We stay out all day, walking around downtown until the sun sets. I'm having more fun being with my friends than I've had in a long time, my anxiety pushed off to the side. Maybe it's because of the mischief in the air on Halloween night. Maybe it's because of the four bottles of hard apple cider in my system. I have no idea, but Harry reminds me of my lie, and I almost trip and get caught in it.

Our goodbyes are said, full of drink and laughter. Seamus hollers words at me from across the street, but none of them make any sense. I laugh and mime whatever language he spoke to me right back at him. Harry doubles over in raucous laughter; they're both beyond gone at this point. Part of me wonders how long they'll last at Viktor's party, but I'm sure they'll find a way – they always do.

My fingers are bloody well freezing by the time I get into my neighborhood, so I tuck them in the sleeves of my thick, grey sweater. The streets are filled with shrieking children trick-or-treating, with their parents walking along tiredly nearby. I exchange a friendly smile with a mum who is wrangling her little demon. He's wailing something about wanting to eat his M&Ms early and throws his plastic pitchfork on the sidewalk.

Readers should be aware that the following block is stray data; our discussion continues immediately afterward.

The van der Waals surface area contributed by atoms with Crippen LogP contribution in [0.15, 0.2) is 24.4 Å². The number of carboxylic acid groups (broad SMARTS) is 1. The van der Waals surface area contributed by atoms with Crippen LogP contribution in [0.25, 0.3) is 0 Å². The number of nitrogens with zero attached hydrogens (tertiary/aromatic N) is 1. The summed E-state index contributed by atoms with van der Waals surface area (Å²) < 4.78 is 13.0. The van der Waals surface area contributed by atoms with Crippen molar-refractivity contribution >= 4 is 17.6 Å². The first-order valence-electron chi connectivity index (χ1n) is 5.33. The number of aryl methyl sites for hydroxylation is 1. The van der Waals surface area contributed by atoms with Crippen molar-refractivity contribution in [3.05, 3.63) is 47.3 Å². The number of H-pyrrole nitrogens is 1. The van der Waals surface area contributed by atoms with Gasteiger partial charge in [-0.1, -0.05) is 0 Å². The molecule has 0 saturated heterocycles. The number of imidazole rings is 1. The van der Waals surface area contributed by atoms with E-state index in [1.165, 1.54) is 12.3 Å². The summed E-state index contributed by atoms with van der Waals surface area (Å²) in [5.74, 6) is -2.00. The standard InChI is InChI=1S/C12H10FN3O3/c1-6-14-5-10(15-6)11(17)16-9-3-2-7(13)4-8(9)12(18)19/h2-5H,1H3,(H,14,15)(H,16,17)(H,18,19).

As I continue, I can't help but to think that his costume choice probably wasn't an accident. I can't help but be reminded of someone, once upon a time.

When I look back up from the boy, my world spins. Damn alcohol.

I didn't even drink that much, but I've always been a lightweight. Ron and the twins like to tease me for it, but I always get into the rational discussion of body weight and height differences and varying metabolisms, and then they lose interest quickly; I like that they do, but I also hate it. When my mouth opens, eyes glaze over. It's why I don't open my mouth much anymore.

I lean against a lamppost, pull out my phone, and do my best to make it look casual while I wait for my world to align itself again. No need to look like a lush in front of all these parents and children running amuck.


Even though I am surrounded by noise, surrounded by controlled chaos, I hear it – my name. My head shoots up from my phone, and I scan the crowd with squinted eyes. I see no one familiar. I only see little bodies on sugar highs.


The voice sounds hollow. Reverberated. Probably because it's echoing inside my own head, and not out loud in the streets. I exhale shakily. My breath fogs in the cold air, clouding my vision.

Once my breath clears, I see him instantaneously.